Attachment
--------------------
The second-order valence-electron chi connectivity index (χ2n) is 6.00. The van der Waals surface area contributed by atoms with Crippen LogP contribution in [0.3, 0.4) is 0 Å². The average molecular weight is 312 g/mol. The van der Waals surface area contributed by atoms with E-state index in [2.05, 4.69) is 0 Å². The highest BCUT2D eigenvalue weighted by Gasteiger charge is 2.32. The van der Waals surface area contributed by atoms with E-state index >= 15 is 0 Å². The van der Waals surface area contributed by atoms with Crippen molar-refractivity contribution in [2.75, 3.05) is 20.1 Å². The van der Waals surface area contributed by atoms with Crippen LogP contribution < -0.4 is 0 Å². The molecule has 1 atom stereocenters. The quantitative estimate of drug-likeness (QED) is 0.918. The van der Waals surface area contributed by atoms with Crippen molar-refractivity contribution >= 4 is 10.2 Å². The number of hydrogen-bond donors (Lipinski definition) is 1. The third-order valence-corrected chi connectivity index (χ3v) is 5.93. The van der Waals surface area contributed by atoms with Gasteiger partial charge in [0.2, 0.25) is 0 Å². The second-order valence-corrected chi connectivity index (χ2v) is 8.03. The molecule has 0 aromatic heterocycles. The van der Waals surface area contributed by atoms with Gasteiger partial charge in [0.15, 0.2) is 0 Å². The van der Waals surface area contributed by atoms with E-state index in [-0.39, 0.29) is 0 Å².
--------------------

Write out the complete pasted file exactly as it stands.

The second-order valence-electron chi connectivity index (χ2n) is 6.00. The van der Waals surface area contributed by atoms with Crippen LogP contribution in [0.3, 0.4) is 0 Å². The average molecular weight is 312 g/mol. The van der Waals surface area contributed by atoms with E-state index in [2.05, 4.69) is 0 Å². The highest BCUT2D eigenvalue weighted by Gasteiger charge is 2.32. The van der Waals surface area contributed by atoms with E-state index >= 15 is 0 Å². The van der Waals surface area contributed by atoms with Crippen molar-refractivity contribution in [2.75, 3.05) is 20.1 Å². The van der Waals surface area contributed by atoms with Crippen LogP contribution < -0.4 is 0 Å². The molecule has 1 atom stereocenters. The quantitative estimate of drug-likeness (QED) is 0.918. The van der Waals surface area contributed by atoms with Crippen molar-refractivity contribution >= 4 is 10.2 Å². The number of hydrogen-bond donors (Lipinski definition) is 1. The third-order valence-corrected chi connectivity index (χ3v) is 5.93. The van der Waals surface area contributed by atoms with Gasteiger partial charge in [0.2, 0.25) is 0 Å². The second-order valence-corrected chi connectivity index (χ2v) is 8.03. The molecule has 0 aromatic heterocycles. The van der Waals surface area contributed by atoms with Gasteiger partial charge in [0.15, 0.2) is 0 Å². The van der Waals surface area contributed by atoms with E-state index in [-0.39, 0.29) is 0 Å².